What do you say to comfort someone dealing with enormous loss, like that in the Oklahoma tornado?
Most people don’t know what to say to someone who is heartbroken. It’s not their fault. They haven’t been taught what to say.
The Oklahoma tornado leaves a swath of destruction, including cars crumpled like soda cans and flattened homes. Less visible but just as devastating, the tornado destroys victims’ sense of safety and certainty, and leaves a wake of grief.
In the wreckage at an Oklahoma schoolyard, a mother is beside herself with anticipatory grief. Bursting into tears of relief, she scoops up her young son. He is safe. Others are not so fortunate. Many children and adults are dead. Thousands of people are shaken to their very core. Lives and businesses are in ruins.
What do you say to comfort someone dealing with enormous loss, whether from the Oklahoma tornado or another natural disaster or loss, such as a death, divorce, or bankruptcy?
Start by simply listening. You give an enormous gift by listening with caring and compassion. It is a relief to a grieving or heartbroken person to talk about their loss.
You give them the chance to share their grief over the death of a family member or friend. They might share their sadness over losing family photographs, a treasured family heirloom, or a pet. They might share their feelings of being overwhelmed at having to return to a devastated property and begin the process of rebuilding. They might share their financial fears.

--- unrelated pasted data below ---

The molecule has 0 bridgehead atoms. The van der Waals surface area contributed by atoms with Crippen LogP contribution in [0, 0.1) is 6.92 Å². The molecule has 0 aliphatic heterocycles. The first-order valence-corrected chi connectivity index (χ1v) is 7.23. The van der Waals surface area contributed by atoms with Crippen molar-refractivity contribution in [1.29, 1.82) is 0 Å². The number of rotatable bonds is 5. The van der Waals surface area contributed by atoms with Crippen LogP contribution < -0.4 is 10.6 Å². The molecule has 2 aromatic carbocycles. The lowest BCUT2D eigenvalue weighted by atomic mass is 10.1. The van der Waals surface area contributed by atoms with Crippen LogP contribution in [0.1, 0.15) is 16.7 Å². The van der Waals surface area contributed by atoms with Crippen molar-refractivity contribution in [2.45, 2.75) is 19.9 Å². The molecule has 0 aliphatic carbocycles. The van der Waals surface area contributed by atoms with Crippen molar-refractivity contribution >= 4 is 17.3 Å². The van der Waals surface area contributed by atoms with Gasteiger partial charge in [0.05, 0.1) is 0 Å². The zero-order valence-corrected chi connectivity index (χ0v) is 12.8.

When you listen without fixing, you are being a true friend. Be patient and allow people to vent their feelings. Don’t argue with a person’s feelings. Don’t interrupt to “problem solve.” Having a sounding board helps people discover their own answers and their own solutions.
• You’re not alone. You’ve got a support team, and I’m on it.
• I’m grateful that you are alive.
• It’s understandable that you’re upset. That’s a normal and natural reaction.
• I don’t know what to say.
• What specifically can I do to support you?
• Don’t feel bad.
• It must have been God’s will.
• It’s your fault. You should have…
• I know how you feel.
• It just takes time.
For more tips on what to say, you can watch a video here: http://www.GriefCoachAcademy.com/v1 — you can make a real difference to friends, family members, and your community by knowing the right things to say.